Hong Kong leadership candidates have launched a final push for votes, on the eve of the hardest fought election since the city’s handover from British rule in 1997.
Leung Chun-ying, a former property consultant, is tipped to win a majority of votes in the electoral college when the 1,200 mainly pro-Beijing delegates meet to choose the regional financial centre’s new chief executive on Sunday.
The 57-year-old son of a policeman had secured between 563 and 643 votes as of Friday, the South China Morning Post newspaper reported, after the biggest pro-Beijing party, the Democratic Alliance for the Betterment and Progress of Hong Kong, said they would support him as the city’s new leader.
His main rival, former businessman Henry Tang, dismissed reports that he was considering bowing out of the race.
“I will use the rest of my time to continue canvassing for votes,” Tang told a news conference, flanked by his wife and sons, while conceding that he is facing an “uphill battle”.
“When I announced my candidacy, I had every expectation that it would be a long and treacherous campaign. Indeed it has been,” the 59-year-old Tang said.
Hong Kong reverted to Chinese control from British rule 15 years ago, with a semi-autonomous status that guarantees broad social freedoms under limited democracy.
The vast majority of Hong Kong’s seven million residents have no right to determine who will replace Donald Tsang, the current chief executive, whose term expires in June, as the southern Chinese city’s next leader.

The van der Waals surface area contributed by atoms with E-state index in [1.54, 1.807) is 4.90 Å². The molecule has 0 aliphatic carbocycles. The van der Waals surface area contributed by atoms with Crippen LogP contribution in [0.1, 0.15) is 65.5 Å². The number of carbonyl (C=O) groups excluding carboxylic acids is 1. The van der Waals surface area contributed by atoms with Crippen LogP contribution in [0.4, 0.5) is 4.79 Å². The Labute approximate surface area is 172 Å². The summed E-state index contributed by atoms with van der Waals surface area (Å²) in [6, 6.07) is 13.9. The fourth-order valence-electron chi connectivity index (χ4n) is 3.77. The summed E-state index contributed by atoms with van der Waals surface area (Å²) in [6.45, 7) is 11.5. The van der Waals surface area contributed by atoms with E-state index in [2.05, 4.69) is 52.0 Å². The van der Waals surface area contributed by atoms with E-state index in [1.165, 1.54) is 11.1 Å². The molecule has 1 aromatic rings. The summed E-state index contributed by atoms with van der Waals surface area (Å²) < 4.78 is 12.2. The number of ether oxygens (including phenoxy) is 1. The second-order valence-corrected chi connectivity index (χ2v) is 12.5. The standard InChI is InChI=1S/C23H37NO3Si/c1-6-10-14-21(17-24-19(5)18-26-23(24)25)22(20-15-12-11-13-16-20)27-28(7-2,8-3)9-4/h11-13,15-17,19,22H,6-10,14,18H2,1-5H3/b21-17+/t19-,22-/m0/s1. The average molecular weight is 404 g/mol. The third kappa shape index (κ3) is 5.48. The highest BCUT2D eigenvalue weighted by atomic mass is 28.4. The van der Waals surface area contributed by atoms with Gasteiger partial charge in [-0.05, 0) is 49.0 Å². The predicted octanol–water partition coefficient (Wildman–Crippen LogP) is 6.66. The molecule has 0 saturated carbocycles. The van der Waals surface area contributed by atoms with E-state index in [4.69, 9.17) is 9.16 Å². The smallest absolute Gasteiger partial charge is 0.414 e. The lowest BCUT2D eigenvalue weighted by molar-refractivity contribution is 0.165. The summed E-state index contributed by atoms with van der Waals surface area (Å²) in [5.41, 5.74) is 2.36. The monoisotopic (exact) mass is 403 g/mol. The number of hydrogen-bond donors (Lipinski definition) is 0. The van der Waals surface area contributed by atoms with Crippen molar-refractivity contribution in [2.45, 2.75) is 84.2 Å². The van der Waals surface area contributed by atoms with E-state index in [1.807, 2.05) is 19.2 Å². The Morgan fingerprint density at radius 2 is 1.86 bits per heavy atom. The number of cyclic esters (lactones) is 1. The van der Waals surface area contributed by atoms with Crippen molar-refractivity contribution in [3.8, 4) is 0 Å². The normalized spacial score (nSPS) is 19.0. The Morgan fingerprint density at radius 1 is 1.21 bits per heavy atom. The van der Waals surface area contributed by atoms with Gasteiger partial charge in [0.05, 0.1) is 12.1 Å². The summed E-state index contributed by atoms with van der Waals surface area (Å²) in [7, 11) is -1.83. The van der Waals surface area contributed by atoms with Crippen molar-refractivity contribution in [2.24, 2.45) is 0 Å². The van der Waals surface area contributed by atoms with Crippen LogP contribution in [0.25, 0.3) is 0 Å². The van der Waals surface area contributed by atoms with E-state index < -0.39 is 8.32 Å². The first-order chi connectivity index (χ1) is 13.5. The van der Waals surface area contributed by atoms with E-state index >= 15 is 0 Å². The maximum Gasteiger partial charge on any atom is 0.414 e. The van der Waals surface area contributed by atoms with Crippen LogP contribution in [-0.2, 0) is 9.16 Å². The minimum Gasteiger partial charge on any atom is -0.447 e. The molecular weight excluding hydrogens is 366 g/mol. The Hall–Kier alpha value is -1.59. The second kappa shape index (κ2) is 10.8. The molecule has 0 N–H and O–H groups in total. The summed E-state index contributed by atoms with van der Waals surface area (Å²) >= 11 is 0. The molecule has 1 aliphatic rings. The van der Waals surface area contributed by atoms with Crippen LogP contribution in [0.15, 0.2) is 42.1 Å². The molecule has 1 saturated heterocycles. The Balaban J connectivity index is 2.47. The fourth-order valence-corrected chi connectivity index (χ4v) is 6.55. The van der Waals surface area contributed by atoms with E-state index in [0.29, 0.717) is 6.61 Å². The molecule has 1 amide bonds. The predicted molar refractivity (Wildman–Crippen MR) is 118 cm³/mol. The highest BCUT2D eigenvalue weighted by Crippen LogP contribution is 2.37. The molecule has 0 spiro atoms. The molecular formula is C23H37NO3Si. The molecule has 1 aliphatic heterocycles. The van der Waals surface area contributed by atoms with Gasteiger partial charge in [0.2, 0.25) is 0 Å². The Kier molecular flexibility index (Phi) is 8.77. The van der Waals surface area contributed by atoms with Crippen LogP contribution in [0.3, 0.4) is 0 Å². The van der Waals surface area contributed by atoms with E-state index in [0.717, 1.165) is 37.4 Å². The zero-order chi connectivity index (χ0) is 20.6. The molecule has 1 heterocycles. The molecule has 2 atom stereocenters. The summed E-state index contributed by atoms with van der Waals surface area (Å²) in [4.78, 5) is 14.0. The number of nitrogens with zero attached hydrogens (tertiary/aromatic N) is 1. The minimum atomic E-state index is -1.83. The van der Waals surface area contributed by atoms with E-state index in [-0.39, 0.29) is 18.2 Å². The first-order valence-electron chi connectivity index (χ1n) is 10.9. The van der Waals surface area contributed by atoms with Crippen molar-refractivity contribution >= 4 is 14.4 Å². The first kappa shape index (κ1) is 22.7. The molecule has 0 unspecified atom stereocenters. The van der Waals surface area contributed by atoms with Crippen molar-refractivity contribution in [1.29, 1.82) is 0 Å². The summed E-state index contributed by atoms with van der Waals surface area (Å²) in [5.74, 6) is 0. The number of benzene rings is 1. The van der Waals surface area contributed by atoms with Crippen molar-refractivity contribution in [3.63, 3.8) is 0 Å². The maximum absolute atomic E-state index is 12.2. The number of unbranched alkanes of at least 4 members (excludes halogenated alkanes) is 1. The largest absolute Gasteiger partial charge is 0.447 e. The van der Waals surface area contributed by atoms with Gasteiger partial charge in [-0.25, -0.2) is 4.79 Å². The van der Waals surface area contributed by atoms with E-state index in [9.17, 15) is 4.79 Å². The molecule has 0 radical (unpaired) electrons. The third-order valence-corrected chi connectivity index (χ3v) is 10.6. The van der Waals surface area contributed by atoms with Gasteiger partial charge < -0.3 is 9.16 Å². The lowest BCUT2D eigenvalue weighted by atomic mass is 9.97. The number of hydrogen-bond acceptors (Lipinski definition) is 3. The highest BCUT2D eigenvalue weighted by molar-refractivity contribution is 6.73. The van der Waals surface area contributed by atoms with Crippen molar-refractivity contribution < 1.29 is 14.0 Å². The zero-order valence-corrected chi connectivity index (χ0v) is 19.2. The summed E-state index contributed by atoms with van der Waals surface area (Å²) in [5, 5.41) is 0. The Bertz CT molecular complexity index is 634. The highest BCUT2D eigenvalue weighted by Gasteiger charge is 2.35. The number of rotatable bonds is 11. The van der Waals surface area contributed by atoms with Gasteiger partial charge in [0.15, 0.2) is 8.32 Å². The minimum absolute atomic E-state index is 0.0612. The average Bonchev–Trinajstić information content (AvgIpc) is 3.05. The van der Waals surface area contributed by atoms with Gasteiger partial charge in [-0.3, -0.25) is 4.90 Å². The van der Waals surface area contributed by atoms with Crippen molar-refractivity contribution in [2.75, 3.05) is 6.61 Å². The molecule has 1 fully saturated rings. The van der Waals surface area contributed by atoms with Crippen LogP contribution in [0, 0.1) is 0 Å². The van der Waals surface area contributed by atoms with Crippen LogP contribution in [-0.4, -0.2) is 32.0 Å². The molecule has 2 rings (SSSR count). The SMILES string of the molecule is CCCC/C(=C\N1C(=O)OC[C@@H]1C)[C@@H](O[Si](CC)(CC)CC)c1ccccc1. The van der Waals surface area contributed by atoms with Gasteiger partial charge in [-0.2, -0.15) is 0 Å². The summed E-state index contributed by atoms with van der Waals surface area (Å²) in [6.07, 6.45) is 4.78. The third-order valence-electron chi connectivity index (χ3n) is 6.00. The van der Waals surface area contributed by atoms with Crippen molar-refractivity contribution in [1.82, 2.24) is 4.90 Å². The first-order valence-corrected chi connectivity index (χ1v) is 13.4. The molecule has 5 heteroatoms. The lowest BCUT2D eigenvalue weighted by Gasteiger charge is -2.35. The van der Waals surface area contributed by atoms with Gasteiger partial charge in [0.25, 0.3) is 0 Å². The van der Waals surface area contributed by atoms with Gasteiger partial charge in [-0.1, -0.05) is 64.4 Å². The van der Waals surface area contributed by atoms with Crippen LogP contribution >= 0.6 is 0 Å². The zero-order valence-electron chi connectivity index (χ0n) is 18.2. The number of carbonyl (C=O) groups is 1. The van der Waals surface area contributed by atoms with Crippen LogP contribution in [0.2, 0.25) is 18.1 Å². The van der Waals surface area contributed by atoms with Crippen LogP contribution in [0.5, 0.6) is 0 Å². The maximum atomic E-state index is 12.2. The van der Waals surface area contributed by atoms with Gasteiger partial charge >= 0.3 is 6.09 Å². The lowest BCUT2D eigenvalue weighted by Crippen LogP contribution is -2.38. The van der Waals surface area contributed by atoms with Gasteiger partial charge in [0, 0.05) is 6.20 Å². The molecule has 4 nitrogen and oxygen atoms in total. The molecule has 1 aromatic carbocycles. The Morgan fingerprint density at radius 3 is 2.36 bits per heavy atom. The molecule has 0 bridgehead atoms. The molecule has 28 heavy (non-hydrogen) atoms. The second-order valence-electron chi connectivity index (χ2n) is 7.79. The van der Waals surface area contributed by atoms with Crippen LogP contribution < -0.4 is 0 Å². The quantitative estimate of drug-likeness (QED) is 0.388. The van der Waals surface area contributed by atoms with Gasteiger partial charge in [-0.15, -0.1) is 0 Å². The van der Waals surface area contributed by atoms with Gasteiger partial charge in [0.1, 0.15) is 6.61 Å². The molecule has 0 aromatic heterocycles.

Still, more than 126,000 people cast votes in what was billed as a civil referendum on Saturday, according to public broadcaster RTHK.
Tsang and his predecessor, Tung Chee-hwa, the city’s first post-handover leader, were elected virtually unopposed after receiving the open backing of Beijing.
Tang, heir of a textile fortune, was considered an overwhelmingly favourite for the leadership thanks to his ties to industrialists and bankers, who have run the city in partnership with Beijing since the handover.
But a series of scandals involving his personal life and the discovery of an illegally converted basement at his luxury home have seen his approval ratings plunge and reportedly prompted Beijing to shift support to Leung.
Leung is also an establishment figure but lacks Tang’s insider status with the city’s business community. He refused to comment on his chances when asked by the local media on Saturday.
Some observers say that both men are regarded as pro-Beijing establishment figures with few ideas for addressing the issues that concern Hong Kong residents, such as the yawning gap between rich and poor and sky-high property prices.